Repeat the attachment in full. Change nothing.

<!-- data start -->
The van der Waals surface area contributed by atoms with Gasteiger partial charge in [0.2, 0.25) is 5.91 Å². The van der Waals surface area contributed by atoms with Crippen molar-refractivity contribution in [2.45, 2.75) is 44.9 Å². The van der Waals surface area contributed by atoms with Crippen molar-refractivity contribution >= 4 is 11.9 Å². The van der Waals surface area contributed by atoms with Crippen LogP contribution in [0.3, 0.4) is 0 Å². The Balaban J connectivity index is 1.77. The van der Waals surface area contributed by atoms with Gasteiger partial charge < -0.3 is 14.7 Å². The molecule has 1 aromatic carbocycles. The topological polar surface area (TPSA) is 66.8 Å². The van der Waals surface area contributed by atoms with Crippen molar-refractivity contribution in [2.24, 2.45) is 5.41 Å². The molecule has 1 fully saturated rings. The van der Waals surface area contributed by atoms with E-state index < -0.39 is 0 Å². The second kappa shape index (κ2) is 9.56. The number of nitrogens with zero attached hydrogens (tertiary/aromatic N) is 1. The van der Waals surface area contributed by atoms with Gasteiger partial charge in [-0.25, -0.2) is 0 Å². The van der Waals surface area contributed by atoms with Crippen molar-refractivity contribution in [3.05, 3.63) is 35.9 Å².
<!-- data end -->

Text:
The van der Waals surface area contributed by atoms with Gasteiger partial charge in [0.2, 0.25) is 5.91 Å². The van der Waals surface area contributed by atoms with Crippen molar-refractivity contribution in [2.45, 2.75) is 44.9 Å². The van der Waals surface area contributed by atoms with Crippen molar-refractivity contribution >= 4 is 11.9 Å². The van der Waals surface area contributed by atoms with Crippen LogP contribution in [0.3, 0.4) is 0 Å². The Balaban J connectivity index is 1.77. The van der Waals surface area contributed by atoms with Gasteiger partial charge < -0.3 is 14.7 Å². The molecule has 1 aromatic carbocycles. The topological polar surface area (TPSA) is 66.8 Å². The van der Waals surface area contributed by atoms with Crippen molar-refractivity contribution in [2.24, 2.45) is 5.41 Å². The molecule has 1 fully saturated rings. The van der Waals surface area contributed by atoms with E-state index < -0.39 is 0 Å². The second kappa shape index (κ2) is 9.56. The number of nitrogens with zero attached hydrogens (tertiary/aromatic N) is 1. The van der Waals surface area contributed by atoms with Gasteiger partial charge in [-0.25, -0.2) is 0 Å². The van der Waals surface area contributed by atoms with Crippen molar-refractivity contribution in [3.05, 3.63) is 35.9 Å².